Dear Fellow Congregants and Friends,
I hope this finds you and your families all keeping as well as possible as 5781 draws to a close. To say that it has been an unprecedented year for the BHC and for Park Row Synagogue would seem perhaps to be trite, but I can think of no more succinct way of putting it.
The Covid-19 pandemic has continued to wax and wane, despite the advent of vaccines, and England has gone in and out of various lockdowns and “levels” of government-mandated public health restrictions. Through it all, since mid-December last year, Park Row has been open for regular services – and has even been able to maintain a minyan most weeks.
Recently, over the summer months, a comprehensive programme of renovation in the synagogue building has taken place: the walls have been repainted and the peeling plaster banished, floors polished, steps straightened, a new walkway opened up off the external foyer of the building (at the top of the steps leading up from the gate), which creates a much lighter aspect for the formerly gloomy entrance area. The pillars on the Holy Ark inside the prayer hall have been given a delicate new marble-like veneer… even the constantly burning Ner Tamid which hangs in front of the Ark has been completely cleaned and repaired. It is the first major restoration of the building to take place in at least some 30 years, and it should last us through at least the next 30: a fitting rejuvenation in time for the 150th anniversary of the building (about which more in a separate email during the coming week!). Thanks are especially due to Garry Temple and Tony & Eve Gordon for everything that they have done to implement and oversee the works.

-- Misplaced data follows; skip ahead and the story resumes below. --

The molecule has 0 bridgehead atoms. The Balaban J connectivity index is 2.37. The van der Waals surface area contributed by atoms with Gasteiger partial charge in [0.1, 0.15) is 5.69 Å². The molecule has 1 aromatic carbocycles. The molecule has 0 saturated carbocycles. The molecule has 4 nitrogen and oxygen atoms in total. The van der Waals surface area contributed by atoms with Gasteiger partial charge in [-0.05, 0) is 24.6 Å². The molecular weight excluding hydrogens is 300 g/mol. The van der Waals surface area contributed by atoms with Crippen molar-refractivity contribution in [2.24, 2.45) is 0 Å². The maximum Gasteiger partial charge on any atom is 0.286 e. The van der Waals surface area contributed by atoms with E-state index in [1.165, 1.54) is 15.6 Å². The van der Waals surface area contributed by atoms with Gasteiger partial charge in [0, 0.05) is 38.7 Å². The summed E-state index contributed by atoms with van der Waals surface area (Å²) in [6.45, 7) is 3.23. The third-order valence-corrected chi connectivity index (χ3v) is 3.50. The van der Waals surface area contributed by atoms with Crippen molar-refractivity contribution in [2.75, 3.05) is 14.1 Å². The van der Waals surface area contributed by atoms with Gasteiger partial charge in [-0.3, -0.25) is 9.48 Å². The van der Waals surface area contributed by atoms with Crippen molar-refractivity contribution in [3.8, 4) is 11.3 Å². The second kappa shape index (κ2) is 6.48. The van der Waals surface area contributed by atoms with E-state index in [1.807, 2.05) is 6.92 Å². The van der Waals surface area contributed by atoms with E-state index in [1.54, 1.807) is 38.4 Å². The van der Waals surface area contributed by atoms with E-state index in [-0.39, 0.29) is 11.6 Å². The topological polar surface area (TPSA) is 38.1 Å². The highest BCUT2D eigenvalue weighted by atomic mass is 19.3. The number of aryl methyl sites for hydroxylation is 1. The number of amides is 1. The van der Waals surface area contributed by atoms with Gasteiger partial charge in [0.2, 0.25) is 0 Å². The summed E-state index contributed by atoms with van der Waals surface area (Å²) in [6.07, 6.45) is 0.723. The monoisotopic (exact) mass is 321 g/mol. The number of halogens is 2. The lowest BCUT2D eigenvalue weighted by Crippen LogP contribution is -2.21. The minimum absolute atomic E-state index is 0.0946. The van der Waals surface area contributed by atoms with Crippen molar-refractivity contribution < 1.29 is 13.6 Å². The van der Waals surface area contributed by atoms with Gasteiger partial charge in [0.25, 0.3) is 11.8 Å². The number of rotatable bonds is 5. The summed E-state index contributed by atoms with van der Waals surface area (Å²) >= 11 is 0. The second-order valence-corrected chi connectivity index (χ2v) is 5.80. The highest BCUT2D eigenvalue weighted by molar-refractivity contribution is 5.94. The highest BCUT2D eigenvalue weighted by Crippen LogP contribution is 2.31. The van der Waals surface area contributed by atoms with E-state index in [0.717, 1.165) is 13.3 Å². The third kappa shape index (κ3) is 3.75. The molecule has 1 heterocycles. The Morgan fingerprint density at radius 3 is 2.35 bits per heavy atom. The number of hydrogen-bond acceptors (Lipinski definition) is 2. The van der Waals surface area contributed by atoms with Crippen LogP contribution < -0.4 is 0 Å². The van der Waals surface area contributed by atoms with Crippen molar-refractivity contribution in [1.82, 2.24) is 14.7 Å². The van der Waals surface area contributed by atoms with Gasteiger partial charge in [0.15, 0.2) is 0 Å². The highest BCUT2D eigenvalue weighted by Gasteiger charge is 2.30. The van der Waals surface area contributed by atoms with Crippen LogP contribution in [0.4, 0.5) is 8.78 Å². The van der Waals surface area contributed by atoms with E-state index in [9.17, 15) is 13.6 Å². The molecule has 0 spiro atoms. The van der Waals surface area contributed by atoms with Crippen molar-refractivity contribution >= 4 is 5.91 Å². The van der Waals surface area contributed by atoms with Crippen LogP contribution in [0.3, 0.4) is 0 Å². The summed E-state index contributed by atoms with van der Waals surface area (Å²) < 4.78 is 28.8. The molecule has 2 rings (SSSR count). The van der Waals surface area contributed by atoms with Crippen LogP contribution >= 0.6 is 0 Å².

Now the time has come once again to celebrate our High Holy Days – the Yomim Noraim – and our beautiful renovated shul will be open throughout the period with a full schedule of festival services (dates and times have already been advised in a separate email and can be consulted at: www.parkrowsynagogue.org/
As was the case last year, the services this September will be shorter than usual, as the prayers are being curtailed in line with the advice of the Office of the Chief Rabbi. As last year, the shofar will be blown in shul during the Rosh Hashanah services, and in addition an open-air blowing near the Clifton Suspension Bridge is being arranged by Rabbi Mendy – see www.jewishbristol.com/
As you all know, legal restrictions for public health reasons connected with the current pandemic were ended in England by the Government on 19 July. We will therefore not be asking congregants to pre-register their attendance at services, as was legally required last year. Within the building, hand sanitiser is available in plentiful supply and we urge all congregants to make use of it, especially when entering and leaving the building. A supply of face masks is also available on the premises. While we certainly cannot oblige congregants to wear face masks, we do strongly recommend and urge all those who attend our services to continue to do so – not least as a kindness and confidence-booster to others, particularly some older members of our community who may still feel justifiably anxious about returning to in-person festival services. In general, it does not seem unnecessarily cautious to recall that the pandemic is still in progress (indeed, case numbers have been rising sharply in our city in recent weeks) and we therefore also strongly encourage all congregants to maintain social distancing where possible within the synagogue building, and particularly when moving around the shul. Directional signs on the floor have however been removed, as have the tapes that blocked off various parts of the seating inside the prayer hall. Congregants are therefore free to sit and move around where they please, but we do urge all to apply reasonableness and common sense at all times when in the building.
With the necessary statement of these public health measures, I wish to assure you all that we will be scrupulously careful to conduct our High Holy Day services as safely as possible for all concerned. I therefore look forward to seeing as many of you in shul over the Festivals as possible.
With my very best wishes to you all for a good yontef, Shanah Tovah, and a Happy, Sweet and – above all – Healthy New Year 5782.